Federal Reserve promised, not suggested, that tapering will soon come

The mainstream financial media is currently bemoaning this week's Federal Reserve press conference, suggesting that the central bank head should have been more cautious in his hinting of the so-called "taper," which references the eventual withdrawal of monetary support programs.

However, the reality is that today's financial journalists – both American and international – are looking at the wrong end of the problem when ascertaining both how and why the developments of this week matter so much. Instead of commenting on the eventuality of a reduction in Fed activity in stock and equity markets, Bernanke, in many more words, stated clearly that the U.S. central bank will not be there to help in the near future.

The evidence lies in comments made by St. Louis Fed President James Bullard, who voiced the dissenting vote at the most recent Federal Open Market Committee (FOMC) meeting. According to a press release from the regional central bank branch, Bullard made it clear that he is against any kind of date targeting for the conclusion of the Fed's quantitative easing initiative.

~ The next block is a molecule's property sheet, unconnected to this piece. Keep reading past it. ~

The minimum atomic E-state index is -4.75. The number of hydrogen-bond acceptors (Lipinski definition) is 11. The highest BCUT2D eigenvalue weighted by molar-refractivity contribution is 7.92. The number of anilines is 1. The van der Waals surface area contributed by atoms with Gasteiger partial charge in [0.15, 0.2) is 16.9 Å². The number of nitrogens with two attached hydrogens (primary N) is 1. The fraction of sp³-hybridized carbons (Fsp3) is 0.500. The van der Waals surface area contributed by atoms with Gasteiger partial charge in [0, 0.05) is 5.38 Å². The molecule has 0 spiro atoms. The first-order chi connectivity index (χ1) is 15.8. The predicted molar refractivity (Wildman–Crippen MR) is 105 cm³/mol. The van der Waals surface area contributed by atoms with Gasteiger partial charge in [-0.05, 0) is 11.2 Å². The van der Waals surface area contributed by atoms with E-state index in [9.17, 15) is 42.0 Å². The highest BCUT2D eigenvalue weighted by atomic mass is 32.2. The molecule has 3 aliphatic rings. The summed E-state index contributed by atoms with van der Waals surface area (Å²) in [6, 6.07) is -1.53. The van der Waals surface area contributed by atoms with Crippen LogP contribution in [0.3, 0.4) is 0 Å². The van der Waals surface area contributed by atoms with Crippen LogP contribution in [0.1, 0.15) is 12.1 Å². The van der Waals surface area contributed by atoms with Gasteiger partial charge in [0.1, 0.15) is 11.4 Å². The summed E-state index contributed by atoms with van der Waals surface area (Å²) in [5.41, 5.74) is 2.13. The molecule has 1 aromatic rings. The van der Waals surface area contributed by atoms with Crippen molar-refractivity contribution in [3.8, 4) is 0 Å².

"President Bullard feels strongly that state-contingent monetary policy is best central bank practice, with clear support both from academic theory and from central bank experience over the last several decades.  Policy actions should be undertaken to meet policy objectives, not calendar objectives," the agency wrote.

On the surface, this suggests that Bullard is at odds with Bernanke's implicit desire to let the markets work by themselves. However, this statements indicates that the Fed is making a concerted effort to make "tapering" more than an expectation for investors and traders who have become used to frequent Fed intervention.

As the last 48 hours have shown, global stock exchanges are reacting poorly to Bernanke's press conference and the effects could be long-lasting. Independently minded investors should do all they can to protect themselves from volatility, especially if they are approaching retirement. Those interested should explore GreatWealthStrategies.com today to look into ways to hedge against and even thrive financially in a risky environment.